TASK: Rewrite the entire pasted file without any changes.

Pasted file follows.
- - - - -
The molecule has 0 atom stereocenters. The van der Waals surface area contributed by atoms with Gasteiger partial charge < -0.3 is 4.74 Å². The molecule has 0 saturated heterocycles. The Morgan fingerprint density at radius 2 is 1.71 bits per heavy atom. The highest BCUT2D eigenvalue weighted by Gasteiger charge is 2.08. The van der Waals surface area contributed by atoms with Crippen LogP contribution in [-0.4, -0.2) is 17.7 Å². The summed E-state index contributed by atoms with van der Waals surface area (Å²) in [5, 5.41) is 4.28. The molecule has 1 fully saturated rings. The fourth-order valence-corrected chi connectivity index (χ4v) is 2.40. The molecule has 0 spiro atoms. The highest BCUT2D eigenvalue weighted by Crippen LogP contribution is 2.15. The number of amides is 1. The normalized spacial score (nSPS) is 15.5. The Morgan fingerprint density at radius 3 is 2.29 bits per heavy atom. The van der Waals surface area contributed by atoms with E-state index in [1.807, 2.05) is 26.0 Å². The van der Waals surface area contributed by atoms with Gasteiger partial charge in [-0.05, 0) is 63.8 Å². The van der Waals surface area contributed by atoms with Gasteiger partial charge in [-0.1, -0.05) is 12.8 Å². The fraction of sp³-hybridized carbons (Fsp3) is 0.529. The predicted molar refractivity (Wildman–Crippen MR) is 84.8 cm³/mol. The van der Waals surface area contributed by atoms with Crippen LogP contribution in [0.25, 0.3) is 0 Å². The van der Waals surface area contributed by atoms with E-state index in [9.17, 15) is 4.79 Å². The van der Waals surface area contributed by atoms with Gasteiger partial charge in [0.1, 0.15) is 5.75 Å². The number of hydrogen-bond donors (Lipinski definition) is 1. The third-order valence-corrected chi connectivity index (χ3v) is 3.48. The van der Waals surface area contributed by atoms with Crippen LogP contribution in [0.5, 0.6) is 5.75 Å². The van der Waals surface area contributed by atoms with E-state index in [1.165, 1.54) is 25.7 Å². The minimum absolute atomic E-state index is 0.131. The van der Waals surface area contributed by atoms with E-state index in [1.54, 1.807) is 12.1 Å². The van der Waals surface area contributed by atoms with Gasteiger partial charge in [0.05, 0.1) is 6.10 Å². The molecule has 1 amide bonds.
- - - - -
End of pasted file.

The molecule has 0 atom stereocenters. The van der Waals surface area contributed by atoms with Gasteiger partial charge < -0.3 is 4.74 Å². The molecule has 0 saturated heterocycles. The Morgan fingerprint density at radius 2 is 1.71 bits per heavy atom. The highest BCUT2D eigenvalue weighted by Gasteiger charge is 2.08. The van der Waals surface area contributed by atoms with Crippen LogP contribution in [-0.4, -0.2) is 17.7 Å². The summed E-state index contributed by atoms with van der Waals surface area (Å²) in [5, 5.41) is 4.28. The molecule has 1 fully saturated rings. The fourth-order valence-corrected chi connectivity index (χ4v) is 2.40. The molecule has 0 spiro atoms. The highest BCUT2D eigenvalue weighted by Crippen LogP contribution is 2.15. The number of amides is 1. The normalized spacial score (nSPS) is 15.5. The Morgan fingerprint density at radius 3 is 2.29 bits per heavy atom. The van der Waals surface area contributed by atoms with E-state index in [1.807, 2.05) is 26.0 Å². The van der Waals surface area contributed by atoms with Gasteiger partial charge in [-0.05, 0) is 63.8 Å². The van der Waals surface area contributed by atoms with Gasteiger partial charge in [-0.1, -0.05) is 12.8 Å². The fraction of sp³-hybridized carbons (Fsp3) is 0.529. The predicted molar refractivity (Wildman–Crippen MR) is 84.8 cm³/mol. The van der Waals surface area contributed by atoms with Crippen LogP contribution in [0.25, 0.3) is 0 Å². The van der Waals surface area contributed by atoms with E-state index in [9.17, 15) is 4.79 Å². The van der Waals surface area contributed by atoms with Gasteiger partial charge in [0.1, 0.15) is 5.75 Å². The number of hydrogen-bond donors (Lipinski definition) is 1. The third-order valence-corrected chi connectivity index (χ3v) is 3.48. The van der Waals surface area contributed by atoms with Crippen LogP contribution in [0.5, 0.6) is 5.75 Å². The van der Waals surface area contributed by atoms with E-state index in [1.165, 1.54) is 25.7 Å². The minimum absolute atomic E-state index is 0.131. The van der Waals surface area contributed by atoms with E-state index in [1.54, 1.807) is 12.1 Å². The van der Waals surface area contributed by atoms with Gasteiger partial charge in [0.05, 0.1) is 6.10 Å². The molecule has 1 amide bonds.